Personal and political torment had escalated by the time Nina recorded Emergency Ward (which is, strictly speaking, only half a live album). The newspaper headlines that adorn the original cover scream “Laser-Guided Bombs” (nothing new under the sun, it seems) and “Viet Push”, and fix the 1972 album firmly in its time. The Vietnam War is the unspoken fact that dominates the album. The live segment was recorded at Fort Dix, a military base in New Jersey, before an audience primarily composed of black GIs. The tone is apocalyptic: an expectation of the imminent end tends to concentrate the mind on spiritual matters.
Emergency Ward is a reckoning, a one-sided dialogue between Nina and her Creator. “Isn’t it a pity, My God?” is her message.
In 1971, empowered by Marvin Gaye’s What’s Going On (and Sly Stone’s more disturbing There’s A Riot Goin’ On) soul music had entered a new phase: serious enough to expose the ills of the nation, and powerful enough to dispense spiritual healing.
Nina had anticipated the change. Backlash Blues from Sings the Blues, to give one example, offers and important analysis of black politics and the white world. The overlooked masterwork of Nina Simone & Piano transcends black politics to address the concerns of the entire human family.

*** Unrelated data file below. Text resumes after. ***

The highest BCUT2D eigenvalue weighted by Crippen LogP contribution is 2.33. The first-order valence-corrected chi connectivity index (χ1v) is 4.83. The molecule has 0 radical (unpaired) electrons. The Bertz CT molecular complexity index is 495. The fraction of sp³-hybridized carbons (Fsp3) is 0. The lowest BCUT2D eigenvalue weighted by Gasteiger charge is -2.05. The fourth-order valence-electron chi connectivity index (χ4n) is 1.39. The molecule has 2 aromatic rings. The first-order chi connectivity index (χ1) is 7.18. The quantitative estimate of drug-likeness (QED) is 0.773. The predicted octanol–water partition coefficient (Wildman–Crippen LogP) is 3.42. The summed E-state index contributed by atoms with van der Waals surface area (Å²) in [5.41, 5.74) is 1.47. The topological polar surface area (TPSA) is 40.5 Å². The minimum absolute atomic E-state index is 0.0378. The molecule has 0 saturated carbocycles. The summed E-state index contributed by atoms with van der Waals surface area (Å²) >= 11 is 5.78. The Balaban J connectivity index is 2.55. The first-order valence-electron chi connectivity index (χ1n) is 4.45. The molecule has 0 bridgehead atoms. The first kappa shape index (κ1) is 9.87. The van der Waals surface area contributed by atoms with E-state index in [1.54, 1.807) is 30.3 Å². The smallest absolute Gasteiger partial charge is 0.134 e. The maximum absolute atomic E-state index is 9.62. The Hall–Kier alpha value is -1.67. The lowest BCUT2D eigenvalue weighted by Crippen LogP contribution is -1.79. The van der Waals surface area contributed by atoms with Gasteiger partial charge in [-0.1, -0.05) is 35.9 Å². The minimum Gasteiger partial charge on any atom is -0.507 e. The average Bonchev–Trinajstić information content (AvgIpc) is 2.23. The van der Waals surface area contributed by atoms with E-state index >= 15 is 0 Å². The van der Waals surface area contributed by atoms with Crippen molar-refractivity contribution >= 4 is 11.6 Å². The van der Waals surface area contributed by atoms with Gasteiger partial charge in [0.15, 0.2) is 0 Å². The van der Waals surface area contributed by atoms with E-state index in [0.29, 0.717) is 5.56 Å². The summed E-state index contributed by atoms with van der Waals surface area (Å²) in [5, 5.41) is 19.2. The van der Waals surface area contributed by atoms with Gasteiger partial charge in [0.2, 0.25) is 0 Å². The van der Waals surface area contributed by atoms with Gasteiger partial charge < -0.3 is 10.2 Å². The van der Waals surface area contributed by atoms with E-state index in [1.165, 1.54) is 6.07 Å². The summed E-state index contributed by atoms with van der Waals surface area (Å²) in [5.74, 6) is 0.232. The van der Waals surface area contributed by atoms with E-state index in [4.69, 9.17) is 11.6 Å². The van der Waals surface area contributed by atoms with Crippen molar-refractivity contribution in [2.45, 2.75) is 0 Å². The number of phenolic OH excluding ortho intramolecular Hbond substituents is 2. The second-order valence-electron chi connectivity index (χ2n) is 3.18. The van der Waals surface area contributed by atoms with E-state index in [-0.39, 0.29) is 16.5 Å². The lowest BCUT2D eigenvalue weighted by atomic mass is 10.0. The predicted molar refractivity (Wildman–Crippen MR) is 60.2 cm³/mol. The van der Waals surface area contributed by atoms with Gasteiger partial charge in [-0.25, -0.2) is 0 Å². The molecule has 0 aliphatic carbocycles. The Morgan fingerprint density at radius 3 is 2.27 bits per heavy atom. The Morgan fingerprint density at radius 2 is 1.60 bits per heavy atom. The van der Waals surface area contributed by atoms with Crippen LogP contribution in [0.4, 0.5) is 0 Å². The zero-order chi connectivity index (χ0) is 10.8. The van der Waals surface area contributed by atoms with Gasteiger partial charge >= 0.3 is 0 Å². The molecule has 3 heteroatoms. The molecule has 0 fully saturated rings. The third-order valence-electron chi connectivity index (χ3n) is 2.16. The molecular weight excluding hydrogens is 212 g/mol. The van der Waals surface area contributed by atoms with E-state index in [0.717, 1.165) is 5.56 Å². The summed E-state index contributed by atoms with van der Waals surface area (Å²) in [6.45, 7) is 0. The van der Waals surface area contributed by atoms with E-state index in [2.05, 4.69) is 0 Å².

Vindicated by the new spirit, Nina’s response was to return to her gospel roots. Emergency Ward documents her collaboration with the Bethany Baptist Church Junior Choir of South Jamaica, NY. The main item on the program was to be an extended My Sweet Lord, the neo-gospel anthem by George Harrison. Advance reports suggested a restatement of the simple faith of Nina’s upbringing (as the sixth child of a preacher’s family in rural North Carolina). Advance reports were wrong. Nina Simone, like the Lord, moves in mysterious ways.
Handclaps and massed “Hallelujahs” accompany Nina as she yearns for spiritual union and declares impatience with the slow pace of mystic revelation. The groove is disrupted and the choir is quelled as Nina introduces a second theme – her setting of a poem by David Nelson, Today Is a Killer. This develops (after a reprise of My Sweet Lord) into a meditation on the contrast between the innocence of nature and a rapacious, man-made world.
The link between Harrison’s uplifting spiritual and Nelson’s somber poem isn’t made clear until the final moment, and Nina declares “Today, who are you Lord? YOU ARE A KILLER!” as the choir chimes with a grand, affirmative “Hallelujah”.
It is a staggering moment, with more impact because of the sacred context. To co-opt the Bethany Baptist Church Junior Choir of South Jamaica, NY, into this act of blasphemy is a masterstroke of subversion. Nina is known for her willfulness and feats of audacity, but this surpasses everything.
- Nina Simone: vocals, piano, producer
- Bethany Baptist Church Junior Choir of South Jamaica, New York: choral group
- Samuel Waymon: vocals
- Lisa Stroud: polyrhythms
- Weldon Irvine: orchestrations, producer
- Andy Stroud: producer
- Ed Begley: recording engineer
- Label: RCA, 1972
- Recording session: Fort Dix – November 18, 1971
- Catalog number: LSP-4757